The future of CCSVI is likewise beyond prediction. There is much still to be learned, both about the condition itself, and how best to treat it. The significance of CCSVI in the big picture of MS still needs to be determined. Despite the hopes of the most fervent CCSVI supporters that it will prove to be THE cause of MS, and the doubts of the naysayers who claim it has no significance at all, the truth will likely fall somewhere in between, and could very well vary from patient to patient. For some, CCSVI may play a dominant role in their disease, for others it may play no part at all. Current treatment protocols need to be standardized and perfected, as we currently see too many problems with restenosis, clotting, and the occlusion of treated veins, but eventually these issues too will be worked out.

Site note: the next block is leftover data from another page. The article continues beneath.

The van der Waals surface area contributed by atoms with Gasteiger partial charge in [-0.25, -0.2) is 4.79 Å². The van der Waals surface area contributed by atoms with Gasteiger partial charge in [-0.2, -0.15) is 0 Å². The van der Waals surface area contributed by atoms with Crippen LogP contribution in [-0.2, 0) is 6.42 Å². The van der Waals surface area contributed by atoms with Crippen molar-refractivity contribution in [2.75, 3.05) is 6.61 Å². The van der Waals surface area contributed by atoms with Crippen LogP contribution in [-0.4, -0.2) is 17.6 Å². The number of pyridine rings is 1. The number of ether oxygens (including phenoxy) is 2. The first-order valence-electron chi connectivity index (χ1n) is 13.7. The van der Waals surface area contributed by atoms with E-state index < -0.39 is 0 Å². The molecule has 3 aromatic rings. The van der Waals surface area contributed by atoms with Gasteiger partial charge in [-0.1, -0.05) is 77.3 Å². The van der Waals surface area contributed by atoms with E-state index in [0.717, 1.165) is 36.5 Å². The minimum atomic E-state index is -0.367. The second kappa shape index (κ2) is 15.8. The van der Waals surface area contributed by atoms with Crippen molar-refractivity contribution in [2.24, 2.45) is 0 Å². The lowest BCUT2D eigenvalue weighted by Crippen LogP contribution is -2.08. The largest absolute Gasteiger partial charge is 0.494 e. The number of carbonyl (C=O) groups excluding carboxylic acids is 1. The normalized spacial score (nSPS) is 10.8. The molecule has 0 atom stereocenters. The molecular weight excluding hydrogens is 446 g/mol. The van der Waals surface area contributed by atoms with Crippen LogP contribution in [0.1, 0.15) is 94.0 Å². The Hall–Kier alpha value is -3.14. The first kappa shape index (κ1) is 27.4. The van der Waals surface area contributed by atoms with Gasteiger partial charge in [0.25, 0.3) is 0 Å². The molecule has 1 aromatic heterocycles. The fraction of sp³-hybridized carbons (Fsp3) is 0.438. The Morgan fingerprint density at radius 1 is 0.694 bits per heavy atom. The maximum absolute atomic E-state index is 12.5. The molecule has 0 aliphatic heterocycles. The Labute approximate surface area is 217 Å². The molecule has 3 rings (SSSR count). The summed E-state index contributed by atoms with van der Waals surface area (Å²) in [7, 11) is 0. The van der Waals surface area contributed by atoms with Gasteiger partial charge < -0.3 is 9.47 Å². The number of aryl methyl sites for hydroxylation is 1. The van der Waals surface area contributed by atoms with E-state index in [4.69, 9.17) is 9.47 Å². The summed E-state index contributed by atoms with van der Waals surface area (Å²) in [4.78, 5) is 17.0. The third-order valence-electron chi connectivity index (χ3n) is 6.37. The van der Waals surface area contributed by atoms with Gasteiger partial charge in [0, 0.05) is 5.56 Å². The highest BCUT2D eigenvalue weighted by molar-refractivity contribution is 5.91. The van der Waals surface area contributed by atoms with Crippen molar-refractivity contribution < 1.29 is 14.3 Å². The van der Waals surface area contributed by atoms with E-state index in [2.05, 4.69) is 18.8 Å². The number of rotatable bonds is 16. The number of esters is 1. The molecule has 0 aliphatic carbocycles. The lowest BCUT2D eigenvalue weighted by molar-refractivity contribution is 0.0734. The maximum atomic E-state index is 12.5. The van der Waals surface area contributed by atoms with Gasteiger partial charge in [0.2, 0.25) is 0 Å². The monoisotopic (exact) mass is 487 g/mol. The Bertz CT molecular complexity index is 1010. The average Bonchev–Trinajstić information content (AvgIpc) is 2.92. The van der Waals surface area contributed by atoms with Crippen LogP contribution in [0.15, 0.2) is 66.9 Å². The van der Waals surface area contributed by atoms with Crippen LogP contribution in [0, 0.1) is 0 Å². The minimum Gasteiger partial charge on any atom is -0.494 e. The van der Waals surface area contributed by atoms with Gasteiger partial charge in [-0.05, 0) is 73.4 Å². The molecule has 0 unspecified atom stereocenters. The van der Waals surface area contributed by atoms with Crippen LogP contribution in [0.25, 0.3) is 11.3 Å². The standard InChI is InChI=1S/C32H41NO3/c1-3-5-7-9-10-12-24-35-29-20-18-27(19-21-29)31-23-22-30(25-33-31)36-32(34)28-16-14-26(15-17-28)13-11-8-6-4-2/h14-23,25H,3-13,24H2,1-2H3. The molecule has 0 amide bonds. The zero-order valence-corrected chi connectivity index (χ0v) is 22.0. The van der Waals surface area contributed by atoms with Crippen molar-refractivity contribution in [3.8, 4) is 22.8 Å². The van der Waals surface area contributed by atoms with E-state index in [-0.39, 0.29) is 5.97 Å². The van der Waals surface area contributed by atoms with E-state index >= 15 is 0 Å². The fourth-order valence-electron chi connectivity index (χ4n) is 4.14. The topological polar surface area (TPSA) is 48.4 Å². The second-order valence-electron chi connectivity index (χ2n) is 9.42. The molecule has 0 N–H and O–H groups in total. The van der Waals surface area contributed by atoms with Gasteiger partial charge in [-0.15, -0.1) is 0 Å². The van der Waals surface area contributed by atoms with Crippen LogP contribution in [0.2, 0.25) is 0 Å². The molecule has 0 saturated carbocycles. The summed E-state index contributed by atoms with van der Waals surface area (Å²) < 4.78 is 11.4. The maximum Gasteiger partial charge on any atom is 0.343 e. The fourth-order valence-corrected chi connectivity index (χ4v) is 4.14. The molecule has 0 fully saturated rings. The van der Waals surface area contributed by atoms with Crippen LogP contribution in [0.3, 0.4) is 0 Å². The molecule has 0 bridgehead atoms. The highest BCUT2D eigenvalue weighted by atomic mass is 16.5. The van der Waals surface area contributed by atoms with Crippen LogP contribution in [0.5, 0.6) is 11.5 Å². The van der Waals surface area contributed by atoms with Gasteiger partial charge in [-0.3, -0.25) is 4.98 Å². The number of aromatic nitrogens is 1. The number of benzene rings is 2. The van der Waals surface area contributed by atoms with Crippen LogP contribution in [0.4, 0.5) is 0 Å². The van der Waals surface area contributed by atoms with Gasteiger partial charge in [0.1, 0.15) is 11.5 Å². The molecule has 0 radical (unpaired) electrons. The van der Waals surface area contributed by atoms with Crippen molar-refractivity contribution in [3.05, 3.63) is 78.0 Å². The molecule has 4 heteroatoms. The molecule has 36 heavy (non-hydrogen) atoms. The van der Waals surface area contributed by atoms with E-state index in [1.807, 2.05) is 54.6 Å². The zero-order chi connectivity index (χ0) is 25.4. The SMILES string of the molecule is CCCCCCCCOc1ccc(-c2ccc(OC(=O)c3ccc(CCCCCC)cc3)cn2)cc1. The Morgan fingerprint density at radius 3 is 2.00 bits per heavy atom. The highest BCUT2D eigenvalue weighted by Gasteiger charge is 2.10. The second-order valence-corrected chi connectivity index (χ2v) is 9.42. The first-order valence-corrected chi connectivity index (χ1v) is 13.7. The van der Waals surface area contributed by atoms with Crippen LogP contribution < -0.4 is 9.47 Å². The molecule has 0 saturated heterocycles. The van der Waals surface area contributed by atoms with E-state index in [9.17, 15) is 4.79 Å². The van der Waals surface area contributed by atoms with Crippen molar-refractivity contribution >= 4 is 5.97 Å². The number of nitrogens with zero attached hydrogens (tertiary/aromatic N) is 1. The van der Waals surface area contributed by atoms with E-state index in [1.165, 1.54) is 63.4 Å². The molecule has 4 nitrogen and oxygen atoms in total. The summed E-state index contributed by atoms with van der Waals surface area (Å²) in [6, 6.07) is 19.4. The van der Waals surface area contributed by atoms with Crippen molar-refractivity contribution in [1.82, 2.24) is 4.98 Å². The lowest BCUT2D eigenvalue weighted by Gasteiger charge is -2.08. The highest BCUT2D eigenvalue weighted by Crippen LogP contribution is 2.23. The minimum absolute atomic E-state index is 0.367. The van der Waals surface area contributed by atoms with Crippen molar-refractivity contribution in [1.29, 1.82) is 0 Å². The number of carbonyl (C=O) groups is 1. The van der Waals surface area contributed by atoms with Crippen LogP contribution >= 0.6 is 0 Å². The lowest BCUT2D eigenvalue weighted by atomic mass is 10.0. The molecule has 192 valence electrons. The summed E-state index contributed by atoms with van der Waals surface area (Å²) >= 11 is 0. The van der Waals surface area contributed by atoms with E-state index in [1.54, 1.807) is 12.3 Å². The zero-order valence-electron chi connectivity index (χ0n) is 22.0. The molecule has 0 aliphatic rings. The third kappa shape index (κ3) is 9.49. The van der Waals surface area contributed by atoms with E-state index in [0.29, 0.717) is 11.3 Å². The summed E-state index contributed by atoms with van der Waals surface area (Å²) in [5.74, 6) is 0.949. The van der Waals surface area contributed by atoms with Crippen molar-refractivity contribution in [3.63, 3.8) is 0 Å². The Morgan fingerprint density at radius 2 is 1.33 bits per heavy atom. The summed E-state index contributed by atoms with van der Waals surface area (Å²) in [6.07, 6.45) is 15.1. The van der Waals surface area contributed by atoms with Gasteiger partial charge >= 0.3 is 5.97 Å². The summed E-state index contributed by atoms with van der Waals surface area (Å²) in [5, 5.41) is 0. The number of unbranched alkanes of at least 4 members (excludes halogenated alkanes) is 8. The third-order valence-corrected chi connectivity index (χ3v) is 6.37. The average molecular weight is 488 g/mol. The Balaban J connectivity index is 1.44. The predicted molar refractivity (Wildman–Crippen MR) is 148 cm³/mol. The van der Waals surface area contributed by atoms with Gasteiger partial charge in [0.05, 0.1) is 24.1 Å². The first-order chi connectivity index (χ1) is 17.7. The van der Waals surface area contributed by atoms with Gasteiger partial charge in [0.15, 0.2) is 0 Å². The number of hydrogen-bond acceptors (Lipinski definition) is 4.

Perhaps what's most important, though, is the tremendous upsurge in patient self-advocacy, education, and empowerment that has been the product of the intensity of the CCSVI debate, which has quite possibly changed forever the dynamic of the patient-doctor relationship. No longer will we as patients be dictated to, but partnered with. Knowledge that was once the province of an anointed few is now open to the masses, a development with repercussions that may take many years to resolve. New generations of doctors will undoubtedly be more open to this changing dynamic than the old guard, but Pandora's box has been opened, and for a while, it seems that anarchy will have its day. Punk rock and CCSVI, Viva La Revolucion!